PepsiCo May Not Beat Coke, But it’s Beating the Market

It's risen by 5% since the year started

PepsiCo, Inc. (NASDAQ:PEP) is a great example of a consumer defensive stock that has outpaced the market since the beginning of the year. When it reports earnings on Thursday, Feb. 13, before market open, I think it will push even higher.

As I mentioned on Friday, I believe the coronavirus situation could still cause investors to panic. Over the weekend, China confirmed that over 900 people have died because of the coronavirus, meaning this outbreak is now more deadly than the SARS outbreak from the early 2000s.

Investors and the financial media have been comparing the coronavirus to SARS as a way of understanding how the new outbreak could affect China’s economy. The fact that this virus has surpassed SARS’s death count created fear that the economic impact could be worse as well.

The S&P 500 opened lower on Monday because of the rising impact of the virus, but it rallied to a new high as stocks like Amazon (NASDAQ:AMZN) and Alphabet (NASDAQ:GOOGL) made big gains.

PEP has been rising in the run-up to its earnings announcement, and its status as a consumer defensive stock makes it particularly appealing when volatility is elevated.

If you are looking for a bullish trade, but you don’t want to take a position on a stock that could drop from another virus-related headline, a call debit spread on PEP could be an excellent addition to your portfolio.

PEP’s Upcoming Earnings

As Will Ashworth wrote last week, PEP doesn’t have a lot of room for error with its upcoming earnings report.

Analysts expect PEP to report earnings per share of $1.44 for the fourth quarter, which would be a decrease from the fourth quarter of 2018.

PEP is also expected to report a 4.4% increase in revenue from the fourth quarter of last year.

The company has a solid history of beating expectations, surpassing both top- and bottom-line estimates in its last two reports, so I expect it to beat expectations again.

The decrease in profits even as revenue rises is concerning, but that has been a trend across the market. With a trade on PEP, you are betting on the appeal of a defensive stock with a strong dividend. Other companies with shrinking margins don’t necessarily have the same strengths.

Breaking Out in January

As John Jagerson and Wade Hansen observed yesterday, defensive consumer stocks have been performing very well since the start of the year. Like Coca-Cola Company (NYSE:KO), PEP has pushed much higher.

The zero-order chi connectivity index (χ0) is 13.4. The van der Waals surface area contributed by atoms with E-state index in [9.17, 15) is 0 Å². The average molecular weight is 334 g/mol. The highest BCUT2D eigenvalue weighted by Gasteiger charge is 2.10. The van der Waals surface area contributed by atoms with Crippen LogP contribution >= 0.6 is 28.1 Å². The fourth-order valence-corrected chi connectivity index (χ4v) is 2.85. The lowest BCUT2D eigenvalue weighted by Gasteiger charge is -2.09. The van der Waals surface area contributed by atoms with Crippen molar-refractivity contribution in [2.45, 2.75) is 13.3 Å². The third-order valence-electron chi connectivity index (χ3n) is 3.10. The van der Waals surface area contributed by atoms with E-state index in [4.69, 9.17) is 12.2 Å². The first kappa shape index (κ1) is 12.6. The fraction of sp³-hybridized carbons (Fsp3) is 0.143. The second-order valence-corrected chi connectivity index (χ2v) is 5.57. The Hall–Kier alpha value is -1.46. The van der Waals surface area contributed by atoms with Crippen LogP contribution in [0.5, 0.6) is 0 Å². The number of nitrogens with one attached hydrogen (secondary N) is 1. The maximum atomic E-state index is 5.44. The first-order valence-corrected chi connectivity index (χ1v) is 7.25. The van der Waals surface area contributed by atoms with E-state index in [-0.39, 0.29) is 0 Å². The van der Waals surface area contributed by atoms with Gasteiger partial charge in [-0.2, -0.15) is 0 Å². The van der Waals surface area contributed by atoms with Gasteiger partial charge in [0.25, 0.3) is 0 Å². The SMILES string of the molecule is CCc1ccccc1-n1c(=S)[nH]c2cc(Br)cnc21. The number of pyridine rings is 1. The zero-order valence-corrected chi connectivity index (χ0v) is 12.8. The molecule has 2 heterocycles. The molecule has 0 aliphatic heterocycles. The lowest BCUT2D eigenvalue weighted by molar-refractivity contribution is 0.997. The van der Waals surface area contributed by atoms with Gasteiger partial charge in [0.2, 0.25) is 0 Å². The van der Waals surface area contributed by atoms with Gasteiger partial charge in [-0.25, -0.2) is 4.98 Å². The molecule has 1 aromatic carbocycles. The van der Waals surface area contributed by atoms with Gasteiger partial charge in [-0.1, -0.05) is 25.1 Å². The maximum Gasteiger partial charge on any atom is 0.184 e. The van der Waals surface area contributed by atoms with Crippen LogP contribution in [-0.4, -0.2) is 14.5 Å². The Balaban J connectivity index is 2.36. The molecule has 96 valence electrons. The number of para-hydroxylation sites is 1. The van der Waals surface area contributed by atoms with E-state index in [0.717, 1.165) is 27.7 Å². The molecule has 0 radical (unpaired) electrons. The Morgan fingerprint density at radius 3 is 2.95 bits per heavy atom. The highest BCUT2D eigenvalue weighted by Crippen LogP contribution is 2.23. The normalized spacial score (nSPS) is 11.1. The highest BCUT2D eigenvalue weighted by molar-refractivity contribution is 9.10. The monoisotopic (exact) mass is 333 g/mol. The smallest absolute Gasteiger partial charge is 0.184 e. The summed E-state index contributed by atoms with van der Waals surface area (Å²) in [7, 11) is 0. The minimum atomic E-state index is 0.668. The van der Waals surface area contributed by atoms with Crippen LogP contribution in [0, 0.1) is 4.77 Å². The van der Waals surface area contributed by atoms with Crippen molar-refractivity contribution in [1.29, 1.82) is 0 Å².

In the chart below, you can see that PEP broke above resistance at around $140. When it pulled back in late January, the stock found new support at around $141 per share.

Daily Chart of PepsiCo, Inc. (PEP) — Chart Source: TradingView

Since bouncing off support at $141, the stock has pushed above $145 per share, and if it reports strong earnings, we could see it head even higher in the short term. I am recommending a call debit spread with a lower strike price of $148 because it is a cheap way to take advantage of the situation

PEP doesn’t need to cross $148 for our options to benefit from its bullishness. Any short term push higher could give traders a chance to collect.

Using a spread order, buy to open the PEP Feb. 28th $148 call and sell to open the PEP Feb. 28th $149 call for a net debit of about $0.40.

Note: Be sure you are opening the weekly PEP options that expire on Friday, Feb. 28, 2020.

About Call Debit Spreads

A debit spread is simply a way to lower the cost of buying options, as the option that you sell to open (short) helps offset the cost of the option that you buy to open. Therefore, this call debit spread is a way to lower the cost of buying bullish call options. Many brokers will require the use of margin and/or a set amount of reserved capital to execute a debit spread; contact your broker directly for specific requirements.

InvestorPlace advisor Ken Trester also brings you Power Options Weekly, which delivers 5 new options trades and his latest trading advice to you each Friday. Trester has been trading options since the first exchanges opened in 1973 with a winning streak that goes back to 1984 with money-doubling average annual profits since 1990.

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